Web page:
Sing together, study together: the unusual school life of Britain's Choralia choir

Sing together, study together: the unusual school life of Britain's Choralia choir

An all-girls British choir is bringing carols to HK. Young Post meets two members of the choir and their director

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The Wells Cathedral School Choralia bringing the caroling to Hong Kong.

Being a good musician takes a lot of practice, but balancing music and academic studies isn't a problem for students at Wells Cathedral School, where rehearsals are built into the timetable.

One of the top choirs at the British school is the all-girl Choralia, which is coming to Hong Kong to perform on Wednesday with the City Chamber Orchestra, and host workshops at local primary schools.

Ahead of the concert, Young Post chatted to choral director Christopher Finch and Year 13 Choralia members Mair Park and Elise Coward.


Tell us about the songs you'll be performing in Hong Kong.

Finch: We'll perform [Karl Jenkins'] Adiemus, which includes strings accompaniment and nine percussionists. We wanted to connect with audiences in Hong Kong, and show off a British choir in a fun and almost theatrical way.

The second half has more of a festive feel to it, with beautiful carols, including one featuring a harp called A Ceremony of Carols.

What's special about choral singing?

Finch: Besides shared technique, there's a shared insight. I make sure they all can understand and communicate the true meaning of the text. When they are just friends and performing together as one person, a very special warmth and passion is created Elise: I've sung in a choir since I was eight and I find it a nice, shared musical experience, as opposed to singing a solo where there's quite a lot of pressure.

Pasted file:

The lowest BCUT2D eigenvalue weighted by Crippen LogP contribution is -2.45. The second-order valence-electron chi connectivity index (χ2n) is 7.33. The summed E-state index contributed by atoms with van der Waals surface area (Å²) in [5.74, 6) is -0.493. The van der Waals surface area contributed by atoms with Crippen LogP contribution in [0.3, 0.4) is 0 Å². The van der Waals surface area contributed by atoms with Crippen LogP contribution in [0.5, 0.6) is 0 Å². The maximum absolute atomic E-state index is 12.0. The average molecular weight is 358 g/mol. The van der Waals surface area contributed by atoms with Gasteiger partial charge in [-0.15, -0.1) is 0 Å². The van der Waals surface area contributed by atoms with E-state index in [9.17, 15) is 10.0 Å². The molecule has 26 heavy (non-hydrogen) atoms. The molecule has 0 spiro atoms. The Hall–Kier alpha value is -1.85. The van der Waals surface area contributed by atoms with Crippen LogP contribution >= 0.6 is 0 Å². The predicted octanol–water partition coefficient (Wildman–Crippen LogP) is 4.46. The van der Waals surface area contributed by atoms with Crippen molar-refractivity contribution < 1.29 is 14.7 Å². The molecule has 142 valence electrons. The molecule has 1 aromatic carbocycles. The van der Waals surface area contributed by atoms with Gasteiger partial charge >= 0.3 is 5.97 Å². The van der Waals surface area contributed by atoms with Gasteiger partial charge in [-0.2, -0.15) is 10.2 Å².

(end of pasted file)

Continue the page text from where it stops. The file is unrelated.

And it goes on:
In a choir, everyone helps each other along and you form a really good relationships.

What's the audition process for Choralia like?

Finch: I hear them sing, I give them sight-reading, and check they can work in the right way.

I look for girls with voices that can blend well together and have the time to commit.

I also pick girls that I think will get on and that will make the most of the experience.

Where do you get the discipline to practise so much?

Mair: The teachers are good at balancing the workload: our practice is also scheduled in, unlike in a normal school. And everyone's doing the same kind of thing. It's not a discipline you need to master, it's just life here.

What are some challenges you faced recently?

Elise: Last week we had to prepare for a Les Misérables production and rehearsed from 8.30am to 11pm every day; we didn't go to academic lessons for a full week.

It was quite tricky to balance this with preparing for Hong Kong. We'd use spare moments to learn words and look at the music.

What would your advice be to young musicians in Hong Kong?

Mair: Music isn't about solo work … it's about sharing it with other people, so it's about finding people your age that you can work with and learn from.

Finch: It's important that children with talent are able to make it into something really special that will fulfil them their whole lives, and that they don't feel they're strange or different - they just have really great talent.

This article appeared in the Young Post print edition as
Sing together, study together

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